You are on page 1of 3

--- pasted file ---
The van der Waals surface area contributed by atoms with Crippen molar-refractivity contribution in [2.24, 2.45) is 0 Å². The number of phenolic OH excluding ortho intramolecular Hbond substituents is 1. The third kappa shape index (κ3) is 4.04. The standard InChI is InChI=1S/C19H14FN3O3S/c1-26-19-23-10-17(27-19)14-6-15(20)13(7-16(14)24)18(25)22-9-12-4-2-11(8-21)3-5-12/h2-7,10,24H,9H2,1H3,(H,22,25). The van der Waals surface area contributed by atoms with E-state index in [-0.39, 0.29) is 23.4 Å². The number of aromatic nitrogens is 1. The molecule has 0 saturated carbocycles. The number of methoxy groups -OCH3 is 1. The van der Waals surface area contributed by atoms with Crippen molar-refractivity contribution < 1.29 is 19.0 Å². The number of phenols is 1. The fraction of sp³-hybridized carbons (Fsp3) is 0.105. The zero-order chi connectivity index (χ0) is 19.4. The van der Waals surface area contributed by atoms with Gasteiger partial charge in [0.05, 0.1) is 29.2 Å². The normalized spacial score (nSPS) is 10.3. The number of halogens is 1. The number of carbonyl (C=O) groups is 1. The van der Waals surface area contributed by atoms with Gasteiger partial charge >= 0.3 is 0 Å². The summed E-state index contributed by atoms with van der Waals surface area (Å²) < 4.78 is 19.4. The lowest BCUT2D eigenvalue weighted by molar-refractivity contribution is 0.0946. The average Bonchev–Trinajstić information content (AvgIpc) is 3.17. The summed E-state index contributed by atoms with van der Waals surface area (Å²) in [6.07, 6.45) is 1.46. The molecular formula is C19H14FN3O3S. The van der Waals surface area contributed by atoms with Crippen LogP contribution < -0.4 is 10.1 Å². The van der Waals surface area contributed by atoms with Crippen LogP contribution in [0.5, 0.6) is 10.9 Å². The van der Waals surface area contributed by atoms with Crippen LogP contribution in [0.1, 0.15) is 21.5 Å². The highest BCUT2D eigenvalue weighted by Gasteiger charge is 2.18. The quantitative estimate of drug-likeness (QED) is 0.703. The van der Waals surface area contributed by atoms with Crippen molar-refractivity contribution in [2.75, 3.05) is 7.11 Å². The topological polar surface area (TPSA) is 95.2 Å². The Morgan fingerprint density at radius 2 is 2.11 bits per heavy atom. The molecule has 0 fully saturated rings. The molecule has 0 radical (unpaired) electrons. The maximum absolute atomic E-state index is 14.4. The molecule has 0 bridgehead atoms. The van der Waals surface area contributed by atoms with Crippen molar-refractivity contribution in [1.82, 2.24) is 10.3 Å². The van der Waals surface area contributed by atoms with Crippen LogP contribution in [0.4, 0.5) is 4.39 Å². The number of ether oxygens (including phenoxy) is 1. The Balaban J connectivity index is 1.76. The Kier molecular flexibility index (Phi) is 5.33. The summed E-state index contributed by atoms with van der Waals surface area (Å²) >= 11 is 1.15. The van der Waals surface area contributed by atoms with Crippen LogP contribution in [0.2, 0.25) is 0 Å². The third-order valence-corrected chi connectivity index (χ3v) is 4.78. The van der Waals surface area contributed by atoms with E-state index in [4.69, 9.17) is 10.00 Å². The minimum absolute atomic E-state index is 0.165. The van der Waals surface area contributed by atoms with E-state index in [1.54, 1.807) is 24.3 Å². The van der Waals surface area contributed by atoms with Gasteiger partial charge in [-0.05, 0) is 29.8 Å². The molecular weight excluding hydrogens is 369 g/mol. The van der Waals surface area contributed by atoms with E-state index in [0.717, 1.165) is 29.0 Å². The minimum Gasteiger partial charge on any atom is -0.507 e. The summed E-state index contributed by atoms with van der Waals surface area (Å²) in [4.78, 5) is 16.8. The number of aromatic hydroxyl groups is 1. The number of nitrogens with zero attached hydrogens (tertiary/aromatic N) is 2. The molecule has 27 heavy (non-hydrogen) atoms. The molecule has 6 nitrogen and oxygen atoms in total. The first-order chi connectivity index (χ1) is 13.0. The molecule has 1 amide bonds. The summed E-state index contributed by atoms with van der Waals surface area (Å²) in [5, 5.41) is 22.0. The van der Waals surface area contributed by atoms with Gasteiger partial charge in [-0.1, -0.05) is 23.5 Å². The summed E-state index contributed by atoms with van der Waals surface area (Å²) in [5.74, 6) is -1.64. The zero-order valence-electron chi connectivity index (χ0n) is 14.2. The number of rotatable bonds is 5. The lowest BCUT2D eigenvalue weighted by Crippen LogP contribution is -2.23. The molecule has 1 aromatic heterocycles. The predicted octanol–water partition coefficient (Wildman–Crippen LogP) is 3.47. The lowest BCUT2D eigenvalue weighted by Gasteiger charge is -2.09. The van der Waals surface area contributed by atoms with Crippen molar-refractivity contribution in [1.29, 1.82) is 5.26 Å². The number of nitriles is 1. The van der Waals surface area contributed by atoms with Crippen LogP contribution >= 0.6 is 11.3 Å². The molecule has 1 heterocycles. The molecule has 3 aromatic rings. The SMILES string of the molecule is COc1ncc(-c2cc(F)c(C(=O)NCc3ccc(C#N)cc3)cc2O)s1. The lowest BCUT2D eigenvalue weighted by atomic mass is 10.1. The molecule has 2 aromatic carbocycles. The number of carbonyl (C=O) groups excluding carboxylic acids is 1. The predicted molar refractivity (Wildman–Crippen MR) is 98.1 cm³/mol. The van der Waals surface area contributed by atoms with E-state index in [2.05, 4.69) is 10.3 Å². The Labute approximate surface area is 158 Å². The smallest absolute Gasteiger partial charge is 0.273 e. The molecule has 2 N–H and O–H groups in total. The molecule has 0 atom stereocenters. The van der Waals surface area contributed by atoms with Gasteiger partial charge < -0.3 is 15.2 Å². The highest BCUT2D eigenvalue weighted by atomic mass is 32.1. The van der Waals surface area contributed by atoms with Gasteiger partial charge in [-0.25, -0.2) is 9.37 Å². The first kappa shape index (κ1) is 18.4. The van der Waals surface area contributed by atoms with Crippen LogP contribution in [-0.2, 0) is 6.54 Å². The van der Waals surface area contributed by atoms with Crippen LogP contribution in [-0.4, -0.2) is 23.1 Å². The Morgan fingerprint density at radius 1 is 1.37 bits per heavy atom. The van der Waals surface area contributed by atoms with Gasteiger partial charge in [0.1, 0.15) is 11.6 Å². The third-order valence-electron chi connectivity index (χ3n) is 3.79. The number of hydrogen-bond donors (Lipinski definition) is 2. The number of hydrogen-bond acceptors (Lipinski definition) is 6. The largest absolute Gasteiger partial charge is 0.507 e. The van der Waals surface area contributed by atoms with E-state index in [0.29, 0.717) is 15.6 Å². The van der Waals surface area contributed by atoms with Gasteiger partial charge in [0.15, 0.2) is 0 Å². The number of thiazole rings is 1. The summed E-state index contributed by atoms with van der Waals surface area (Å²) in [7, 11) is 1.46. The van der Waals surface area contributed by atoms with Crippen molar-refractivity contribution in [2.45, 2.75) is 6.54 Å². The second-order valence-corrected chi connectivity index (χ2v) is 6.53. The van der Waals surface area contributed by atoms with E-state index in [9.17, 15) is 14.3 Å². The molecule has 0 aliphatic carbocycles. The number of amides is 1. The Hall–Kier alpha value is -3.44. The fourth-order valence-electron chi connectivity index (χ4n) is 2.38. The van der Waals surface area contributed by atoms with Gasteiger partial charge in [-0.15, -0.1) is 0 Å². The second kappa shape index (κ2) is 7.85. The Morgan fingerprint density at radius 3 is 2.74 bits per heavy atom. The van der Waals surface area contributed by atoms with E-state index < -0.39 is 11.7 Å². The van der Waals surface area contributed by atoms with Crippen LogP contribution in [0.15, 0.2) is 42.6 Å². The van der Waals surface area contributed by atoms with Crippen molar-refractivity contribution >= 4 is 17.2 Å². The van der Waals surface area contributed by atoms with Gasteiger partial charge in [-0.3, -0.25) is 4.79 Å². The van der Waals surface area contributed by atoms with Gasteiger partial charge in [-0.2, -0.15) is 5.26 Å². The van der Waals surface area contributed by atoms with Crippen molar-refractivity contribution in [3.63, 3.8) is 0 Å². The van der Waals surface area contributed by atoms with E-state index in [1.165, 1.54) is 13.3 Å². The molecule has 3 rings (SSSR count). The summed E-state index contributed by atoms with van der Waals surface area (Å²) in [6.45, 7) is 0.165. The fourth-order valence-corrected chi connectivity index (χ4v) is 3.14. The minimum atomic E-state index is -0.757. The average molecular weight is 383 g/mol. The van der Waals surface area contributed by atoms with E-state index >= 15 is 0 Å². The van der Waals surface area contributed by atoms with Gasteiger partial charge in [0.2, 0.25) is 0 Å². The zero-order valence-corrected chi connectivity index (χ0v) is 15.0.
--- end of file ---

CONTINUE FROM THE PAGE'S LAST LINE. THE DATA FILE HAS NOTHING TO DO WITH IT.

LAGUNA TAYABAS BUS COMPANY (1960) Topic: Actual Damages (See first and second parts of the Cariagas appeal) J. Dizon FACTS: June 1952: 1PM Bus No. 133 of the Laguna Tayabas Bus Company (LTB) LEFT Manila for Lilio, Laguna. th The bus was driven by Alfredo Moncada. One of the passengers was petitioner Edgardo Cariaga, a 4 year med student of UST. 3PM At Bay, Laguna, where the national highway crossed a railroad track, the bus bumped against the engine of a passing train. - The first six wheels of the train were derailed. - The engine and front part of the body of the bus were wrecked. - Bus driver Moncada died. - Cariaga was severely injured. Cariaga was confined. - He was transferred from San Pablo City Hospital (Laguna), to De los Santos Clinic (QC), then to UST Hospital, and then back to De los Santos. - He was unconscious for the first 35 days after the accident. - He had to have procedures to remove the fractured bones from his brain, and to cover a big hole on his head. LTB paid for Cariagas medical and miscellaneous expenses (P16,964), as well as gave him a subsistence allowance (P10/ day, total P775) for January to April 1953, during which Cariaga stayed at a private house in QC. An action was filed to recover damages (actual, compensatory, moral, and exemplary) for Cariaga and his parents. A total sum of P312,000 was claimed. - LTB: The accident was due to the negligence of Manila Railroad Company (MRR) for not providing a crossing bar. They filed a cross-claim to recover P18,194, representing the expenses paid to Cariaga. - MRR: The accident was due to the reckless negligence of the bus driver Moncada. Lower court: LTB to pay Cariaga P10,490 as compensatory damages; Cross-claim dismissed. The Cariagas and LTB appealed. - Cariagas: Amount of damages awarded too small; The lower court should have awarded moral damages and attorneys fees. - LTB: Both the train driver and the bus driver were at fault. As a consequence, MRR should also liable. ISSUE AS TO LTB APPEAL: WON LTB violated the law, thereby making them negligent NO LTB: The train driver violated the law by not sounding the whistle when it was at a safe distance of 300m. Court: No. Cited the lower courts factual findings: The engineer sounded the whistle (two long and two short whistles) while at a distance of 300 meters from the highway, and then again upon reaching a point of 100m from the highway. All witnesses for the plaintiffs and defendants are uniform in stating that they heard the train whistle. The other LTB bus which arrived ahead at the crossing heeded the warning by stopping and allowing the train to pass. The bus driver Moncada totally ignored the whistle and noise of the train and instead, tried to make the bus pass the crossing before the train. [These findings are predicated mainly upon the testimony of a witness for MRR. LTB tried to assail his credibility, but the Court did not find any sufficient reason to discredit his testimony.] LTB: The train driver also violated the law by not ringing the bell altogether, in violation of Sec. 91, Art. 1459 of the MRR Charter. Court: No. LTB had the burden of proving this affirmatively, as a violation of law is never presumed. This burden has not been satisfactorily discharged.